Hiring a lawyer is an important decision that should not be based solely upon advertisements or recommendations. An experienced and capable lawyer could not only strengthen your business’s IPR strategy but also effectively assist you in enforcing your IPR rights against infringers. To find a lawyer that can help you with your IPR in the ASEAN region, you should consider contacting the lawyer’s association in your country, the directory of lawyers maintained by your country’s embassy or chamber of commerce in the relevant South-East Asian country, or an online law firm directory.Be sure to gather information and establish the facts about the problem before discussing with a lawyer. This will allow the lawyer to put the problem in context with the local laws and regulations.

PDF 978-92-9460-305-0  10.2826/552209  EA-03-20-826-EN-N

Paper 978-92-9460-304-3 10.2826/276212 EA-03-20-826-EN-C

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Patent Cooperation Treaty (PCT)

 

Patent Cooperation Treaty (PCT)

The South-East Asia IPR SME Helpdesk provides free information and services in the form of jargon-free first-line confidential advice on intellectual property and related issues, plus training materials and online resources. The Helpdesk raises awareness about IPR matters in South-East Asia affecting European SMEs, and helps them make informed IPR decisions.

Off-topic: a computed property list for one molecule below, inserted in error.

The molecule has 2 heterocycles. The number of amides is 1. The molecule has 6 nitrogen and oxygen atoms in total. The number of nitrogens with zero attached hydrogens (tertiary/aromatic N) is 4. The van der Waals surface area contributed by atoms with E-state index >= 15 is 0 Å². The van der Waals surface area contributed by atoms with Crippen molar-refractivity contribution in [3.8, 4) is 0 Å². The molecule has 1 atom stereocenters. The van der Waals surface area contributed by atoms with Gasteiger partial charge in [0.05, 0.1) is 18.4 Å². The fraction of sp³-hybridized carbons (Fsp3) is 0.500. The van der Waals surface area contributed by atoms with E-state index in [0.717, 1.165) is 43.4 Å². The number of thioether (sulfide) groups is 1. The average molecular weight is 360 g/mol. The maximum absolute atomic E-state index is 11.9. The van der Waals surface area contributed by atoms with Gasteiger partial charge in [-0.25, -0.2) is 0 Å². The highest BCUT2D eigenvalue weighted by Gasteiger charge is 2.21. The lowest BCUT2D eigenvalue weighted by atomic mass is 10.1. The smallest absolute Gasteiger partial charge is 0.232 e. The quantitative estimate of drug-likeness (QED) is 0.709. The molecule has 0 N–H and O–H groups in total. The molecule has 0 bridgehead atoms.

PDF  978-92-9460-382-1  10.2826/629660   EA-04-20-534-EN-N

Paper  978-92-9460-381-4   10.2826/196465   EA-04-20-534-EN-C

This guide is for enterprises interested in pursuing patent applications under the Patent Cooperation Treaty (PCT). It specifically targets small and medium sized enterprises (SMEs) wanting to patent their inventions in a simple and cost-effective way at an international level. The guide provides a detailed overview of the two phases of the PCT application procedure and outlines the costs and requirements of the national phase in Latin America, China and South-East Asia. The guide also discusses the role of the European Patent Office (EPO) under the PCT.

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Free South-East Asia IPR advice for European SMEs

Free South-East Asia IPR advice for European SMEs

The South-East Asia IPR SME Helpdesk provides free information and services in the form of jargon-free first-line confidential advice on intellectual property and related issues, plus training materials and online resources. The Helpdesk raises awareness about IPR matters in South-East Asia affecting European SMEs, and helps them make informed IPR decisions.